Now An Outbreak Of The Marburg Virus Has Begun
by Michael Snyder, The Economic Collapse Blog:
Why are so many unusual outbreaks of disease suddenly happening all over the planet? We were already dealing with a seemingly endless global pandemic coming into 2022, and so far this year a bird flu pandemic has resulted in the deaths of tens of millions of our chickens and turkeys, the worst monkeypox outbreak in history has spread like wildfire in the western world, and now it is being reported that there is an outbreak of the Marburg Virus in Africa. We have already lost our opportunity to contain monkeypox, and that is really bad news. But if authorities are not able to successfully contain this new Marburg outbreak, we could potentially be facing a scenario that is downright apocalyptic.
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The new outbreak of the Marburg Virus is happening in Ghana. The two victims that have died so far did not know each other, and officials believe that this is evidence that “the disease is spreading more widely”…
Two people are believed to have died from the extremely deadly Marburg virus in Ghana as officials gear up for a potential outbreak.
The patients, from the country’s southern Ashanti region, were not known to each other, suggesting the disease is spreading more widely.
Initial tests came back positive for the virus and the samples are being reanalysed by the World Health Organization (WHO).
Global health authorities have always warned that the Marburg virus is a good candidate for a horrifying global pandemic because it can have a very long incubation period. The following information comes from the World Health Organization…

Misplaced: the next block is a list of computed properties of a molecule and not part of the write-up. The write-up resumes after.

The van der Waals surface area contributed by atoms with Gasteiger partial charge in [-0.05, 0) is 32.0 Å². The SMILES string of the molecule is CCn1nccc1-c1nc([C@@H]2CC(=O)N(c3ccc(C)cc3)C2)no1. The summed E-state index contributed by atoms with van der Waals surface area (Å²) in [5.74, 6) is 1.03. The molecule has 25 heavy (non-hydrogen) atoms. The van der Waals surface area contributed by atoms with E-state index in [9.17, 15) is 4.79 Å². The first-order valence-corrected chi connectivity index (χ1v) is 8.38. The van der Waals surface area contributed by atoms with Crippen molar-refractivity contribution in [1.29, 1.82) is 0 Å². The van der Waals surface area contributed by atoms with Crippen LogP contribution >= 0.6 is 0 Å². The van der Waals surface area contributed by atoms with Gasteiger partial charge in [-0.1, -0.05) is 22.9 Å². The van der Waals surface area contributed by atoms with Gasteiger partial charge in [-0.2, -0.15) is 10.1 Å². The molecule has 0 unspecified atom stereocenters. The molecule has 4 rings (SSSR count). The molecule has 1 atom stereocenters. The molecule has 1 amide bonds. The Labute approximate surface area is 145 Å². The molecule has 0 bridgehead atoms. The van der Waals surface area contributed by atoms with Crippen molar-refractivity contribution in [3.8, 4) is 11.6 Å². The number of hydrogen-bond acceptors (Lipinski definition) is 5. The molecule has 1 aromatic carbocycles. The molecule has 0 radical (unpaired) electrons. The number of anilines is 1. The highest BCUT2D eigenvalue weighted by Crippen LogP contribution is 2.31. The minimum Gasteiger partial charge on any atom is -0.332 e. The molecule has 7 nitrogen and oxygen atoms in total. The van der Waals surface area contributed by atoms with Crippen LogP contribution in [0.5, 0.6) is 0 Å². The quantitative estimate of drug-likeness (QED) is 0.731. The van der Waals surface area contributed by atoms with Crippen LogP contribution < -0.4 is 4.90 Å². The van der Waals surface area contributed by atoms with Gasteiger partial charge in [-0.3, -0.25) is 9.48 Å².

The incubation period (interval from infection to onset of symptoms) varies from 2 to 21 days.
Illness caused by Marburg virus begins abruptly, with high fever, severe headache and severe malaise. Muscle aches and pains are a common feature. Severe watery diarrhoea, abdominal pain and cramping, nausea and vomiting can begin on the third day. Diarrhoea can persist for a week. The appearance of patients at this phase has been described as showing “ghost-like” drawn features, deep-set eyes, expressionless faces, and extreme lethargy.
All of that sounds terrible, but the next stage of the disease is truly nightmarish…
Many patients develop severe haemorrhagic manifestations between 5 and 7 days, and fatal cases usually have some form of bleeding, often from multiple areas. Fresh blood in vomitus and faeces is often accompanied by bleeding from the nose, gums, and vagina. Spontaneous bleeding at venepuncture sites (where intravenous access is obtained to give fluids or obtain blood samples) can be particularly troublesome. During the severe phase of illness, patients have sustained high fevers. Involvement of the central nervous system can result in confusion, irritability, and aggression. Orchitis (inflammation of one or both testicles) has been reported occasionally in the late phase of disease (15 days).
In fatal cases, death occurs most often between 8 and 9 days after symptom onset, usually preceded by severe blood loss and shock.
The largest previous outbreak of the disease was in 2005.
During that outbreak, 88 percent of the victims died…